Tag Archives: saving seeds

Winter’s Promise – seedpods in the winter garden

My winter garden may seem lacking in colour after the frost and snow has had it’s way, but I see so much promise in the seeds that hold the breath of spring inside them.

014 copyThese tiny coriander seedpods will scatter through out my garden and grow into delicious green cilantro as soon as spring is here. I let them spread freely as they are easy to weed out in places where I don’t want them.

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Calendula pods will seed themselves and spread there beautiful orange and yellow blossoms  – I infuse their petals in almond and coconut oil to make a body butter for the dry winter months

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Lavender are some of the bees favourite flowers – they literally hum in early summer as I hang my laundry out right next to them. We have two top bar beehives on our property in the village and four more on a local organic farm. I use lavender to make eye pillows and a gorgeous body oil. They seed themselves in the garden and I pass them on to my neighbours and friends knowing that our bees will find them.

042 copy.jpgThese faded ladies are stunning in the summer garden with their rich pink petals and bright green leaves. ‘Rosa Rugosa’ flower at least twice if we’re lucky, in the early summer and again in the fall. They do not spread by seed but can be propagated by clipping their suckers.

009 copyOregano spreads itself freely and you have to keep an eye on it as it can be a bit invasive. It is however another favourite of the bees and delicious in the kitchen.

027 copyMilkweed have the most interesting pods and of course the monarch butterflies love them.

043 copyPretty pretty cosmos – flower of the sun – all inside those tiny pods waiting for the spring

006 copyEchinacea – one of my treasured medicinal plants, and beautiful too.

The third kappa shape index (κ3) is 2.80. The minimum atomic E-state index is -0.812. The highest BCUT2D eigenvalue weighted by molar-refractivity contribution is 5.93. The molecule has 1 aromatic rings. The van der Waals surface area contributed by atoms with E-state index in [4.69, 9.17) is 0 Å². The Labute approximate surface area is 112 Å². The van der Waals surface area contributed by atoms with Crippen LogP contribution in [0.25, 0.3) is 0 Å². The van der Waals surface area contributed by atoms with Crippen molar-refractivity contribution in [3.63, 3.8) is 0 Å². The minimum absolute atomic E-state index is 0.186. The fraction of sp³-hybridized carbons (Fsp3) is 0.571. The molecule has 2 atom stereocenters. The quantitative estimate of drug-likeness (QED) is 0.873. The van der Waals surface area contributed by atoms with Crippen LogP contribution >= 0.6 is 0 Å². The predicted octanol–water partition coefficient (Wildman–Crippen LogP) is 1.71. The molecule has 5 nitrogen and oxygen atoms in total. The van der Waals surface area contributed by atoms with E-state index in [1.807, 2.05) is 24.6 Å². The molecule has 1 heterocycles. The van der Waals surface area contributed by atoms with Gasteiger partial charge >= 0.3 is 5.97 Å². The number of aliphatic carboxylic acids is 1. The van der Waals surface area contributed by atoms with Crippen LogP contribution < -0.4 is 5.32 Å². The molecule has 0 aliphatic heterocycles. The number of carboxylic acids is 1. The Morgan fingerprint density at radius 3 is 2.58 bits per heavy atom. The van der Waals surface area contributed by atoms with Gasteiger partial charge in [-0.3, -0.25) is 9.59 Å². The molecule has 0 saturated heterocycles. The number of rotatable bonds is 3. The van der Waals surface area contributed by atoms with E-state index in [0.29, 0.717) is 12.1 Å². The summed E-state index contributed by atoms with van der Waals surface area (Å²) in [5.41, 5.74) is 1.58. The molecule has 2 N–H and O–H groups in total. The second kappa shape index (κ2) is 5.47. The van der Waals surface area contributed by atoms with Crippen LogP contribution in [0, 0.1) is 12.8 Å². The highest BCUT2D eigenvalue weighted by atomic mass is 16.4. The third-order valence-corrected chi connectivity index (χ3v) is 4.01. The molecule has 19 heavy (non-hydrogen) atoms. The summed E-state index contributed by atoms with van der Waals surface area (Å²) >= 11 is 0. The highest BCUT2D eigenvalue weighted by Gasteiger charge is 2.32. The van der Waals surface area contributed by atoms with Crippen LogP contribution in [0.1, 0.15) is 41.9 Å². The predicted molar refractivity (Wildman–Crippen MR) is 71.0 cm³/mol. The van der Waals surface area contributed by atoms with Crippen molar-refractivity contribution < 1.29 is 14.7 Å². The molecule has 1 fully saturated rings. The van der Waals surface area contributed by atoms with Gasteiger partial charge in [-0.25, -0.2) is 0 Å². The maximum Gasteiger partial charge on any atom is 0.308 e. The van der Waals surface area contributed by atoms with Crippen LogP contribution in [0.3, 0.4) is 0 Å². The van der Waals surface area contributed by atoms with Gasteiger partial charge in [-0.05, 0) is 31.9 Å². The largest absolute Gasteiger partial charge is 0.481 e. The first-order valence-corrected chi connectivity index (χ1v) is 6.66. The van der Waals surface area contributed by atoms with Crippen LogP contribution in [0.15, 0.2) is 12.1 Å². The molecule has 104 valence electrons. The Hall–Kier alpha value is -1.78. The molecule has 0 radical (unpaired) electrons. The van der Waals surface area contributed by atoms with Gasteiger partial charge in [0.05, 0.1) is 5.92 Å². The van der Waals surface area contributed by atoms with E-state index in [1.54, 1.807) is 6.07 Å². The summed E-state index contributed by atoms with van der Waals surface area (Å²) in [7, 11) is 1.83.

A snow cradle:

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My Precious Seeds

September brings harvest, and my most precious garden treasures are my seeds. I am always charmed by the beautiful pods of beans that I pluck and shuck every Fall from my garden.

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This year for the first time I tried growing lentils. I was surprised that they came in such tiny little pods. Nothing like the beans I grow and shuck every year. Look at the difference in size:

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From left to right: Snow peas, which I call the Kootenay snow pea because they have been grown here for well over 20 years, (I grow them every year from my own seeds), a variety of Dragon’s Tongue which I call Jack Harvey beans after the restaurant I worked at who grew them, Orca beans, Black Coco beans, beautiful big white Italian Roma beans, and above them the tiny French lentils, and on the far right, the French fillet beans ( our favourite summer green bean for fresh eating.

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Jack Harvey beans are the yummiest bean for making baked beans. I do them in the crockpot and next time I make them I will post the recipe. They are chunky, buttery and delicious!